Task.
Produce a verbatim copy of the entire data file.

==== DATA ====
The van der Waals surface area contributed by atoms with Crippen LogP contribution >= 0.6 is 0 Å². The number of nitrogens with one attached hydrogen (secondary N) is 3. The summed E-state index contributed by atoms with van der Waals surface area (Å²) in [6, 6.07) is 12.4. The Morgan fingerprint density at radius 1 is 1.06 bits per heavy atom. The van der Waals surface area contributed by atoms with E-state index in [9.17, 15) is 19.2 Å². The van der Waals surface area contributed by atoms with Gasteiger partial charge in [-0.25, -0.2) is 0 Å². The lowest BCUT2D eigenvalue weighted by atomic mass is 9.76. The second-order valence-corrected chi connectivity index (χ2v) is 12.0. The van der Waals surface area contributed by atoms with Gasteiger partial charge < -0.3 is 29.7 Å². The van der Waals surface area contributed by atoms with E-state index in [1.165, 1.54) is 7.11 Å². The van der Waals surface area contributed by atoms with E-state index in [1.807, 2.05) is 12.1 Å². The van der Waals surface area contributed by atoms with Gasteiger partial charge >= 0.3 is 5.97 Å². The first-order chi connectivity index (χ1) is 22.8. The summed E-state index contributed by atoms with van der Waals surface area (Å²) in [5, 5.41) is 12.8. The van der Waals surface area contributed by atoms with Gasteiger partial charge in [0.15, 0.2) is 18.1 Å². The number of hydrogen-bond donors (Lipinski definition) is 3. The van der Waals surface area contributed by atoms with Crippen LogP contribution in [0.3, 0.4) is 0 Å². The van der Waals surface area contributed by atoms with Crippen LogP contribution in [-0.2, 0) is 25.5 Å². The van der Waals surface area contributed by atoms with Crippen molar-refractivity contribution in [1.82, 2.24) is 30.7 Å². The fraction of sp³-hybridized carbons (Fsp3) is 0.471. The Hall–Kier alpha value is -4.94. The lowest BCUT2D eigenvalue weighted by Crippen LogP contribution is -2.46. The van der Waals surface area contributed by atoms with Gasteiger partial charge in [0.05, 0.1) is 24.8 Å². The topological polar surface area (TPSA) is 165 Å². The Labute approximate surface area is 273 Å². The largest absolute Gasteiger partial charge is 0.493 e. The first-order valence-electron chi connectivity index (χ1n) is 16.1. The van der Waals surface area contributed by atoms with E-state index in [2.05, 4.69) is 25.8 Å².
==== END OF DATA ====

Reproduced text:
The van der Waals surface area contributed by atoms with Crippen LogP contribution >= 0.6 is 0 Å². The number of nitrogens with one attached hydrogen (secondary N) is 3. The summed E-state index contributed by atoms with van der Waals surface area (Å²) in [6, 6.07) is 12.4. The Morgan fingerprint density at radius 1 is 1.06 bits per heavy atom. The van der Waals surface area contributed by atoms with E-state index in [9.17, 15) is 19.2 Å². The van der Waals surface area contributed by atoms with Gasteiger partial charge in [-0.25, -0.2) is 0 Å². The lowest BCUT2D eigenvalue weighted by atomic mass is 9.76. The second-order valence-corrected chi connectivity index (χ2v) is 12.0. The van der Waals surface area contributed by atoms with Gasteiger partial charge < -0.3 is 29.7 Å². The van der Waals surface area contributed by atoms with E-state index in [1.165, 1.54) is 7.11 Å². The van der Waals surface area contributed by atoms with E-state index in [1.807, 2.05) is 12.1 Å². The van der Waals surface area contributed by atoms with Gasteiger partial charge >= 0.3 is 5.97 Å². The first-order chi connectivity index (χ1) is 22.8. The summed E-state index contributed by atoms with van der Waals surface area (Å²) in [5, 5.41) is 12.8. The van der Waals surface area contributed by atoms with Gasteiger partial charge in [0.15, 0.2) is 18.1 Å². The number of hydrogen-bond donors (Lipinski definition) is 3. The van der Waals surface area contributed by atoms with Crippen LogP contribution in [0.3, 0.4) is 0 Å². The van der Waals surface area contributed by atoms with Crippen LogP contribution in [-0.2, 0) is 25.5 Å². The van der Waals surface area contributed by atoms with Crippen molar-refractivity contribution in [1.82, 2.24) is 30.7 Å². The fraction of sp³-hybridized carbons (Fsp3) is 0.471. The Hall–Kier alpha value is -4.94. The lowest BCUT2D eigenvalue weighted by Crippen LogP contribution is -2.46. The van der Waals surface area contributed by atoms with Gasteiger partial charge in [0.05, 0.1) is 24.8 Å². The topological polar surface area (TPSA) is 165 Å². The Labute approximate surface area is 273 Å². The largest absolute Gasteiger partial charge is 0.493 e. The first-order valence-electron chi connectivity index (χ1n) is 16.1. The van der Waals surface area contributed by atoms with E-state index in [2.05, 4.69) is 25.8 Å².